RMT protest July 2012, photo Paul Mattsson

RMT protest July 2012, photo Paul Mattsson   (Click to enlarge: opens in new window)

Renationalise the railways now!

On 19 January 1993, John Major’s Tory government passed the British Coal and British Rail (Transfer Proposals) Act which led to the splitting up and privatisation of British Rail.
Bob Crow, general secretary of the Rail, Maritime and Transport (RMT) union, spoke to the Socialist about the state of the railways 20 years on.

What do you think of the railways today compared to the last days of British Rail, and what are the solutions?

They are a rip-off and a disgrace, what used to be a public service has been turned into a money-making racket for a gang of spivs and speculators from the private Train Operating Companies.

The taxpayer subsidy has tripled and more than a billion pounds a year is being robbed out of the railways in private profit. There is only one solution, full and total renationalisation.

What would the implementation of the McNulty report mean for rail workers and passengers?

It would turn our railways into a criminals’ paradise and would compromise public and staff safety throughout the network.

Throwing the guards off the trains and axing station staff would be a disaster waiting to happen. McNulty, set up under a Labour government, is about cutting costs while ring-fencing profits.

It doesn’t take a genius to work out that it’s a reckless gamble that ignores the real reason why our railways cost more – fat dividends for rail company shareholders.

How do you think the trains could be renationalised?

We now have nearly 70% public backing for full renationalisation since the West Coast Mainline fiasco.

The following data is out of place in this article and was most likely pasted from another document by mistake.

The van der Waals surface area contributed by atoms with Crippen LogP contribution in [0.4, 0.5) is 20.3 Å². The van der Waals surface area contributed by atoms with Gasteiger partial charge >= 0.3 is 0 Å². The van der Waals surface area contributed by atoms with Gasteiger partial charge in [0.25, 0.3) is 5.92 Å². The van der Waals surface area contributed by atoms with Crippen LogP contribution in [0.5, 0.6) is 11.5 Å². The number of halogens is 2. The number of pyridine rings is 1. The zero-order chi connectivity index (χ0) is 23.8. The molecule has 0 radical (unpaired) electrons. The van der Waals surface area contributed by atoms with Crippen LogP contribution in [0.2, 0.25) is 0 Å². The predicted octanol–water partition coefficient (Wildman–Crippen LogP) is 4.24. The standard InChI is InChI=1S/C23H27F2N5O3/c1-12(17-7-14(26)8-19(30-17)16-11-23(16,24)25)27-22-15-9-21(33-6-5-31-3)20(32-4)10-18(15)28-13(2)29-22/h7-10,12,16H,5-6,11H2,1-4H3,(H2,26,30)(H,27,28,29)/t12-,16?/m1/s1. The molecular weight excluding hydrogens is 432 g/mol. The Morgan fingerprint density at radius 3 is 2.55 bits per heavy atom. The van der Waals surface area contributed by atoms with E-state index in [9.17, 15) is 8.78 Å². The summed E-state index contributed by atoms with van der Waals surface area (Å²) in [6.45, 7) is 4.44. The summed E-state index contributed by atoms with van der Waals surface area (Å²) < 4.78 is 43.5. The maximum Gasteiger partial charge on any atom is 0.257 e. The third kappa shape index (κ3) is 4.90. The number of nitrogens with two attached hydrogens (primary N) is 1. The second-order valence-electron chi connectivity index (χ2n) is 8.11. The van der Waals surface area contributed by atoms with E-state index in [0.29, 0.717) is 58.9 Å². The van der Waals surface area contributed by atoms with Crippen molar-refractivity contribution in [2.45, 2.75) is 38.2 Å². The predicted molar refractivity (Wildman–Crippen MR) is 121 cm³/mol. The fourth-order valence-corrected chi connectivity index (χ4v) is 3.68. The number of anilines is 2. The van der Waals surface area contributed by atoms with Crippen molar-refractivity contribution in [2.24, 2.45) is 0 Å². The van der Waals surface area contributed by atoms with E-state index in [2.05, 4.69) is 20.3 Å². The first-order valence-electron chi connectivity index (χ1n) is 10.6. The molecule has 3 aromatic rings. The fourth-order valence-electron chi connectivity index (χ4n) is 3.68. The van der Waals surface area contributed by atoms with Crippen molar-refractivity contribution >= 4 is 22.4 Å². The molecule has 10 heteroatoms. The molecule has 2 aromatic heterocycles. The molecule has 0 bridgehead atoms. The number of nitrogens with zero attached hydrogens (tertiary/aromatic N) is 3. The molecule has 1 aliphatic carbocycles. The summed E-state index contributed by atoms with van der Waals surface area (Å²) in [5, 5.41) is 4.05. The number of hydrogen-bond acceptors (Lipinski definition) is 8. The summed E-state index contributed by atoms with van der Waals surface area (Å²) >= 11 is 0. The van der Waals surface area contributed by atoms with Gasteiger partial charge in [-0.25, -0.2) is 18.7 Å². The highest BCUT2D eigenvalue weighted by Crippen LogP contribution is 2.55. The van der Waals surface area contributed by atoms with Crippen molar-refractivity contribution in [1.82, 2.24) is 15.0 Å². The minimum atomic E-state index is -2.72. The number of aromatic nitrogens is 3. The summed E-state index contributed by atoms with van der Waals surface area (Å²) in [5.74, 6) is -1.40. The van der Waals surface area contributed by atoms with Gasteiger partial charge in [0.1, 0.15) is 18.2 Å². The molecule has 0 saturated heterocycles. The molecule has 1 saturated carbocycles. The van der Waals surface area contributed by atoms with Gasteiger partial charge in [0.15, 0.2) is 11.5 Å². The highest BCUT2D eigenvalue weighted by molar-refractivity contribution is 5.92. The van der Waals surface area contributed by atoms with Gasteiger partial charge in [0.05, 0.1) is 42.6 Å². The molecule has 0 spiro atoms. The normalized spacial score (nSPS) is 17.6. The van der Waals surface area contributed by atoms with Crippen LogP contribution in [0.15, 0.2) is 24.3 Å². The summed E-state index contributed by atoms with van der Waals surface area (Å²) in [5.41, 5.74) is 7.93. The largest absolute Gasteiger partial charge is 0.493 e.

It could be done easily, as each franchise comes up you take it back in house, just like what happened on East Coast.

You also stop the corporate welfare of bunging the train operators public subsidy when they fail to hit their profit targets. They would soon chuck the keys back.

Labour’s position on the railways has been a disgrace and of course John Prescott played a major role in keeping the train companies on the gravy train when Labour was in office.

They are terrified of big business, but of course we support those pushing for them to side with the British people rather than the rip-off merchants on this issue.

Is there a difference between how British Rail was run and your idea of renationalised rail?

You have to have one organisation, publicly owned and publicly accountable. That is the bottom line. Once you end the current fragmentation and profiteering, costs will fall and money sucked out of the system can be reinvested in infrastructure, fleet, operations and safe staffing levels.

It’s dead simple. British Rail achieved just that and of course the world has moved on since it was smashed up but the principle remains the same. Frankly, if the EU don’t like it then that’s tough luck.

Why did you support the POA’s resolution 5 at the 2012 TUC congress, calling for the TUC to look at how a general strike can be organised?

There is hardly any group of workers that hasn’t taken a battering under this government. It’s pure common sense to link the struggles rather than fighting our own corners.

It would scare the life out of the bunch of chancers who have seized power without any democratic mandate to sack workers, drive down wages and smash up public services.

Why do you support the Trade Unionist and Socialist Coalition?

Because it does what it says on the tin without any of the baggage and big-business agenda of the main political parties. Who else you gonna vote for?

Bob Crow, general secretary RMT, addresses the National Shop Stewards Network lobby of the TUC 11 September 2011 , photo Paul Mattsson

Bob Crow, general secretary RMT, addresses the National Shop Stewards Network lobby of the TUC 11 September 2011 , photo Paul Mattsson   (Click to enlarge: opens in new window)

‘Rebuilding Rail’ shows need for unified public train operator

An Aslef rail union member

Researchers Dr Ian Taylor and Dr Lynn Sloman, funded by the railway trade unions, interviewed a cross-section of people involved in the industry to produce Rebuilding Rail for the Transport for Quality of Life group.

The participants include such diverse views as those of Lord (Andrew) Adonis a former (unelected) Labour Transport Secretary, and Bob Crow and others from the RMT union, and leading figures from the Aslef union.

Any attempt to map out a future for the rail industry is to be welcomed but a comprehensive plan should involve the experience, expertise and proposals of the workforce themselves and the travelling public.